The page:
Actually I was quoting a boardism wouldn't see a single piece of fruit near my curry.
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happyhooker
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Re: Your favourite food

Post by happyhooker »

tcc_dc wrote:Sashimi....or my preferred Korean Hoe (회)....
People let that ride??

No wonder this place is going to the dogs
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slick
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Re: Your favourite food

Post by slick »

Bokkom wrote:Freshly caught fish on the grill with a dash of butter, olive oil and lemon.
A fish person was telling me the other day that fish needs to be aged for 2-3 days to get the best out of it. I also call bollocks, but there you go
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SaintK
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Re: Your favourite food

Post by SaintK »

bimboman wrote:Holy god he was serious about the bananas thing. That has to be a crime.


Roquefort is the world best cheese.
Hmmm a very difficult one, cheese is so bloody subjective!!!
I love Roquefort but I also like a decent English cheddar and Lancashire. There are also some very good English soft cheeses around as well
You mentioned cured and dried meats in a response, these people make some very, very good stuff, thoroughly recommend them
https://bealsfarmcharcuterie.com/
bimboman
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Re: Your favourite food

Post by bimboman »

SaintK wrote:
bimboman wrote:Holy god he was serious about the bananas thing. That has to be a crime.


Roquefort is the world best cheese.
Hmmm a very difficult one, cheese is so bloody subjective!!!
I love Roquefort but I also like a decent English cheddar and Lancashire. There are also some very good English soft cheeses around as well
You mentioned cured and dried meats in a response, these people make some very, very good stuff, thoroughly recommend them
https://bealsfarmcharcuterie.com/

They look awesome. I’m down that way in August and will purchase.


And all cheese is loverly. Top end Roquefort though something I pay anything for,
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Bokkom
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Re: Your favourite food

Post by Bokkom »

slick wrote:
Bokkom wrote:Freshly caught fish on the grill with a dash of butter, olive oil and lemon.
A fish person was telling me the other day that fish needs to be aged for 2-3 days to get the best out of it. I also call bollocks, but there you go
I am a man of decidedly few talents.
But I know a bit about fish.
Total bollocks...the fresher, the better.
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SaintK
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Re: Your favourite food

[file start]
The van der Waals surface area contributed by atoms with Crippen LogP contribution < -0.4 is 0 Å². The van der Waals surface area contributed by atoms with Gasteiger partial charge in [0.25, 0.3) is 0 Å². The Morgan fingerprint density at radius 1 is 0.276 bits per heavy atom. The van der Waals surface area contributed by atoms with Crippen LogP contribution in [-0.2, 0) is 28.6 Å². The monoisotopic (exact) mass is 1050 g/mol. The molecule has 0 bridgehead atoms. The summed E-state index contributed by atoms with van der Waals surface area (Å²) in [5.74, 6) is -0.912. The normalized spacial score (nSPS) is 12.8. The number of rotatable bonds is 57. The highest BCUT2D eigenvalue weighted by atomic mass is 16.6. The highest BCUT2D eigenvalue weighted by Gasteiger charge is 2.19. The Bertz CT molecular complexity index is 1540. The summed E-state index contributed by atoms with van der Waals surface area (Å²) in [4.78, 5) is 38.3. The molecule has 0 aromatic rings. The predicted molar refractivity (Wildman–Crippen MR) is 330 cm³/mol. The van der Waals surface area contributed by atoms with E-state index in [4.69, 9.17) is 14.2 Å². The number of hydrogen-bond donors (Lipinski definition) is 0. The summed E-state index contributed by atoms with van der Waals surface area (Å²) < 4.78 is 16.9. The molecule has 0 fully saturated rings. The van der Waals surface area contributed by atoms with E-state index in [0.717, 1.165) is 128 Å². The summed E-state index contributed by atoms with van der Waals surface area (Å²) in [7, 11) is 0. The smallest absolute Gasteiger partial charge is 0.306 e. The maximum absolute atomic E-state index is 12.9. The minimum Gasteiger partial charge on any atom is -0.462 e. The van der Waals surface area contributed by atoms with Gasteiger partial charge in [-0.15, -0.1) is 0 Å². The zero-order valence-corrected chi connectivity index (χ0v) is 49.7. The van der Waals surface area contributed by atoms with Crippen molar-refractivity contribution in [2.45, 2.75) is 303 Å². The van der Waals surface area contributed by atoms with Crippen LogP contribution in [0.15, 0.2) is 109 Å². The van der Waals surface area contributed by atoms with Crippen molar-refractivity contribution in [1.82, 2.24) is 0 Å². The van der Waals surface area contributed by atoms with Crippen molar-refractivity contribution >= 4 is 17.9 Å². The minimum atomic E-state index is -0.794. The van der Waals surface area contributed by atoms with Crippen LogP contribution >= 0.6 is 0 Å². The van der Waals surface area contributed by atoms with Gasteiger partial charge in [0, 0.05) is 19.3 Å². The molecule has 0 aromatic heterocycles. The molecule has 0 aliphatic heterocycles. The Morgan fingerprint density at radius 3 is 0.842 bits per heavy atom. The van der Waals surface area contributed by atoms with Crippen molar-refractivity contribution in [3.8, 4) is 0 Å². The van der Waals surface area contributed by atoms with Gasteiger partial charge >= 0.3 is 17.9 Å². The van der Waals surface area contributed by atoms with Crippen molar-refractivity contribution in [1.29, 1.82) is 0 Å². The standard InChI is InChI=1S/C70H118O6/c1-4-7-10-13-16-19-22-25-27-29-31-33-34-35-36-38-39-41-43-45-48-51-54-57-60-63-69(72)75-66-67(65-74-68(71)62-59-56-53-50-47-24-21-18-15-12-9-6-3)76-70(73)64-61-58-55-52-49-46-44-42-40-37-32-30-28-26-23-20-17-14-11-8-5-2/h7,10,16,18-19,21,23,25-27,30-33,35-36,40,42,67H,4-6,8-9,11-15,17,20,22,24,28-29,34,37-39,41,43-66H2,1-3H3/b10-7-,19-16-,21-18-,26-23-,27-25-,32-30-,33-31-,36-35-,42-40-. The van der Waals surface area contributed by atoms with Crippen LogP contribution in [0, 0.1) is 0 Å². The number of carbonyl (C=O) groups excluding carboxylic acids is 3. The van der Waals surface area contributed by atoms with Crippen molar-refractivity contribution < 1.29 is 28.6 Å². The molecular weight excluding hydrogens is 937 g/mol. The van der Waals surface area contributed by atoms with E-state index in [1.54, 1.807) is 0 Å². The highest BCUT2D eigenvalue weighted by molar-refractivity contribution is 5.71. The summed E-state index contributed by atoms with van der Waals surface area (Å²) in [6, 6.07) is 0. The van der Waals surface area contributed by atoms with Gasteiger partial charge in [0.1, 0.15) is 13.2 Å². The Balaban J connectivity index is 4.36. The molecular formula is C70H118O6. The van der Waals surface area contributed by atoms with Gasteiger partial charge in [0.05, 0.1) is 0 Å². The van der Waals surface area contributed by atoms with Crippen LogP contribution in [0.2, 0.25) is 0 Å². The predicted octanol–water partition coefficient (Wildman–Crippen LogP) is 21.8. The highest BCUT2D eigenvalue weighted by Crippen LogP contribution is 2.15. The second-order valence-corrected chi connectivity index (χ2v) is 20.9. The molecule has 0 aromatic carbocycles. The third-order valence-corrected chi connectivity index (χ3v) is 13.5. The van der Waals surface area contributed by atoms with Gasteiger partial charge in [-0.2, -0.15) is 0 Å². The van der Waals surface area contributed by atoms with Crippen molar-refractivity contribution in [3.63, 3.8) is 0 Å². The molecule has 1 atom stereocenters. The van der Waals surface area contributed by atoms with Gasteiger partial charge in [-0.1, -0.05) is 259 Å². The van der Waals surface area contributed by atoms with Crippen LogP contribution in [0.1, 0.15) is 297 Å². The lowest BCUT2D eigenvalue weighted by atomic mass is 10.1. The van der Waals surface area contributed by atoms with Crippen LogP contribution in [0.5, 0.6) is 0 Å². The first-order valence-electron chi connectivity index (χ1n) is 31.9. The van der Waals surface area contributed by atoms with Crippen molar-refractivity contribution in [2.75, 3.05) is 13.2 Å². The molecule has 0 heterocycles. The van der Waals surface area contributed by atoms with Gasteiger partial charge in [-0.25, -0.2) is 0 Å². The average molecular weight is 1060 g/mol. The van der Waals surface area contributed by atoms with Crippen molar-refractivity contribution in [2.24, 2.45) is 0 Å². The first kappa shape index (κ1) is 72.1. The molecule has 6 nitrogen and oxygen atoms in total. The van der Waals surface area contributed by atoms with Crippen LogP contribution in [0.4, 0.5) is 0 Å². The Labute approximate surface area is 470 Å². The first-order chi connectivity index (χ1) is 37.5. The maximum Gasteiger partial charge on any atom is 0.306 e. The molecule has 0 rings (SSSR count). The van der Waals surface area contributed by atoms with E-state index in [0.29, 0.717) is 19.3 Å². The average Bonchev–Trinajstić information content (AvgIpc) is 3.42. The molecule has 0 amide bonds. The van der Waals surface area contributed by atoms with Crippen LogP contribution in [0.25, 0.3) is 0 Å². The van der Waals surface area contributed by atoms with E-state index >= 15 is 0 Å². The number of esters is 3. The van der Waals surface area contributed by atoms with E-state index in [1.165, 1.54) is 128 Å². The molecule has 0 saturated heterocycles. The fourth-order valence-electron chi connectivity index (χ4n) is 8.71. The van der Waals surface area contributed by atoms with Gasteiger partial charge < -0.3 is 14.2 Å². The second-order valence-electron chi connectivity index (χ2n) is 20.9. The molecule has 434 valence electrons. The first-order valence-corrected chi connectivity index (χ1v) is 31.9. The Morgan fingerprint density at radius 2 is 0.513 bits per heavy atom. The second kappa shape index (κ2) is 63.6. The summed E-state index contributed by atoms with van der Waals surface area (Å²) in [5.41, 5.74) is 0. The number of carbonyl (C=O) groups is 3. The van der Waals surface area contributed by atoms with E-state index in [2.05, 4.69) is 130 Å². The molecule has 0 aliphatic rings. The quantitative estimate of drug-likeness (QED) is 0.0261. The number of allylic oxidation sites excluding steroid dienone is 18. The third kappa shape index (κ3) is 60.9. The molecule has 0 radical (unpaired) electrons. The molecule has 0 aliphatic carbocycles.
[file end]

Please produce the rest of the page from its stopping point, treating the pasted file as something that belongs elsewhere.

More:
Post by SaintK »

Bokkom wrote:
slick wrote:
Bokkom wrote:Freshly caught fish on the grill with a dash of butter, olive oil and lemon.
A fish person was telling me the other day that fish needs to be aged for 2-3 days to get the best out of it. I also call bollocks, but there you go
I am a man of decidedly few talents.
But I know a bit about fish.
Total bollocks...the fresher, the better.
Not according to Michelin Starred chef James Lowe.........and a lot of others!
We're aging fish at Lyle's, too. The idea came through reading Harold McGee's On Food and Cooking, and it's also a thing old British boys used to go in for at old fish restaurants like Sweetings, which is Fergus Henderson's favorite restaurant. A lot of flat and bottom-feeding fish age fantastically well, so turbot, plaice, and the soles. You get the same breakdown of cells and amino acids and end up with stronger, more complex flavor compounds.

There's a common misconception with fish that it should be eaten straight from the sea. I'm aging Dover sole for up to seven days and we buy with that in mind, working five days ahead. The number of times you hear people saying, "the fish was as fresh as sushi" is crazy, because really, the tuna loin they've eaten is probably about three weeks old. With Dover sole, if you cook it fresh, it's tough and springy. If you speak to the fishermen they'll tell you that you have to age it—it's not the sort of fish you want to cook fresh.
We don't just wing these things, though; the fish has to be carefully cleaned. You have to get rid of the roe and the guts because they don't last. We leave the fish flat and dry in a fridge set at one or two degrees. Some of my chefs were dubious about this at first, but, after aging it for five days, I put a sole in the oven and got them to taste it. They all asked what I had seasoned it with, because it tasted more savory and intense, but of course I hadn't seasoned it with anything—it was completely naked when it went in the oven.
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happyhooker
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Re: Your favourite food

Post by happyhooker »

And that is a fantastic restaurant
bimboman
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Re: Your favourite food

Post by bimboman »

I doubt the efforts to serve fresh fish at its freshest across the Med is wasted. What nonsense.
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happyhooker
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Re: Your favourite food

Post by happyhooker »

bimboman wrote:I doubt the efforts to serve fresh fish at its freshest across the Med is wasted. What nonsense.
It may depend on the type of fish?

Dunno, but it is something I've heard before.
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shanky